YAOUNDE, Cameroon

The World Health Organization’s (WHO) Africa office on Wednesday called on African countries to boost surveillance as new coronavirus variants emerge.

In a statement, WHO Africa said African countries should also boost analysis through the African genome sequencing laboratory network to detect any new mutations and strengthen the efforts to curb the pandemic.

In September, the WHO and the Africa Centres for Disease Control and Prevention (Africa CDC) launched a network of laboratories to reinforce genome sequencing of the severe acute respiratory syndrome coronavirus 2 (SARS-CoV-2) in Africa.

The statement said new variants emerged as coronavirus infections are on the rise in the 47 countries in the WHO African region, nearly reaching the peak seen in July.

South Africa recently detected a new virus variant which, according to WHO, appears to transmit more easily and is likely linked to the ongoing surge of COVID-19 infections in the country.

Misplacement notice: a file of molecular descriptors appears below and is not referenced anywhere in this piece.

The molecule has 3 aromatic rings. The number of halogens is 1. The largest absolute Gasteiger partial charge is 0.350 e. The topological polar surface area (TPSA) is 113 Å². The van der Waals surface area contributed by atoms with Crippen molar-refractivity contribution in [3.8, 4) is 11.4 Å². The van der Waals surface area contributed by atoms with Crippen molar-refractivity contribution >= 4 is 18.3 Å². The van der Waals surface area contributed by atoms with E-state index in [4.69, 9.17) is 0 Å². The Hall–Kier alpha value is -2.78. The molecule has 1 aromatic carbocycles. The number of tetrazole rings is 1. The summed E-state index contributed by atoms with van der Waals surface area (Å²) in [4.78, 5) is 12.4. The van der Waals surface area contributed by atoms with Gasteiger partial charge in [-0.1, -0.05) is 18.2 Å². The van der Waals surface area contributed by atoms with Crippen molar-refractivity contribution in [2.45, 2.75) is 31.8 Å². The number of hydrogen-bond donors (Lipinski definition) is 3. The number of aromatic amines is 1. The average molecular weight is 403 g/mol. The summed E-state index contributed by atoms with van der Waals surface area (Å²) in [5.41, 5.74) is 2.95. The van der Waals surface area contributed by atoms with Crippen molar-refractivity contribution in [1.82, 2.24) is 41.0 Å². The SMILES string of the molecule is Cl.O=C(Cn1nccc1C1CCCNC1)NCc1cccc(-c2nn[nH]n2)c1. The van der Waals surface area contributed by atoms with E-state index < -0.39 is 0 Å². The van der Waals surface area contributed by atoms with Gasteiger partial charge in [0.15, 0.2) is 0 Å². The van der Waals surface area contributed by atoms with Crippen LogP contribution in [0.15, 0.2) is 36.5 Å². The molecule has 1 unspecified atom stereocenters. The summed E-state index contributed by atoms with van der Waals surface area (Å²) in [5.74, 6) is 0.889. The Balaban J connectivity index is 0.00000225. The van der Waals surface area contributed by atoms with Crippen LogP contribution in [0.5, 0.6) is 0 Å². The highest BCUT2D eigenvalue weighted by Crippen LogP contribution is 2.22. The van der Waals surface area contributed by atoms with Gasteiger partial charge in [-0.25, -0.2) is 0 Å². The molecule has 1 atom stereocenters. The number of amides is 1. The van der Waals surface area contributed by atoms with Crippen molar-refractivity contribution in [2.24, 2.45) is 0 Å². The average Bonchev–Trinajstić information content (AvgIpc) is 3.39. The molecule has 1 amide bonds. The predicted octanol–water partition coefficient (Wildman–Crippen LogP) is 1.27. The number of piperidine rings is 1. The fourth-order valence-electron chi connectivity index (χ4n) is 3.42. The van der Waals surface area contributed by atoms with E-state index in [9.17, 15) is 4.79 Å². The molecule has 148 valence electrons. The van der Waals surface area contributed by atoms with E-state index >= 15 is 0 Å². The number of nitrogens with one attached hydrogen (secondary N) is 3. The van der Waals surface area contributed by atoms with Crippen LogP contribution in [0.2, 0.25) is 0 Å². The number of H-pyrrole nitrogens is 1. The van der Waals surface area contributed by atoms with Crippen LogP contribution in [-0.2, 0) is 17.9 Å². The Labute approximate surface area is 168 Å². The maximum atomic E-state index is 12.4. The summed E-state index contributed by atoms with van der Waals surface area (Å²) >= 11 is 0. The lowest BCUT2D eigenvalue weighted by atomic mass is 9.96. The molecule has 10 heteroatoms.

Nigeria is also carrying out investigations on a variant identified in samples collected in August and October, according to the statement.

“The emergence of new COVID-19 variants is common. However, those with higher speed of transmission or potentially increased pathogenicity are very concerning. Crucial investigations are underway to comprehensively understand the behaviour of the new mutant virus and steer response accordingly,” said Dr. Matshidiso Moeti, WHO regional director for Africa.

“While surveillance and detection of COVID-19 are critical components of the response to the pandemic, public health measures such as handwashing, physical distancing and wearing of masks also remain key to limiting infection,” Moeti said

“The current preventive measures are effective even on the new SARS-CoV-2 variants.”

In the past 28 days, Algeria, Botswana, Burkina Faso, the Democratic Republic of Congo, Ethiopia, Kenya, Namibia, Nigeria, South Africa and Uganda have reported the highest number of new virus cases, accounting for 90% of all the infections in the region, according to WHO.

There are nearly 2.7 million confirmed COVID-19 cases on the African continent — with more than 2.2 million recoveries and more than 64,000 deaths, according to latest figures from Africa CDC.​​​​​​​

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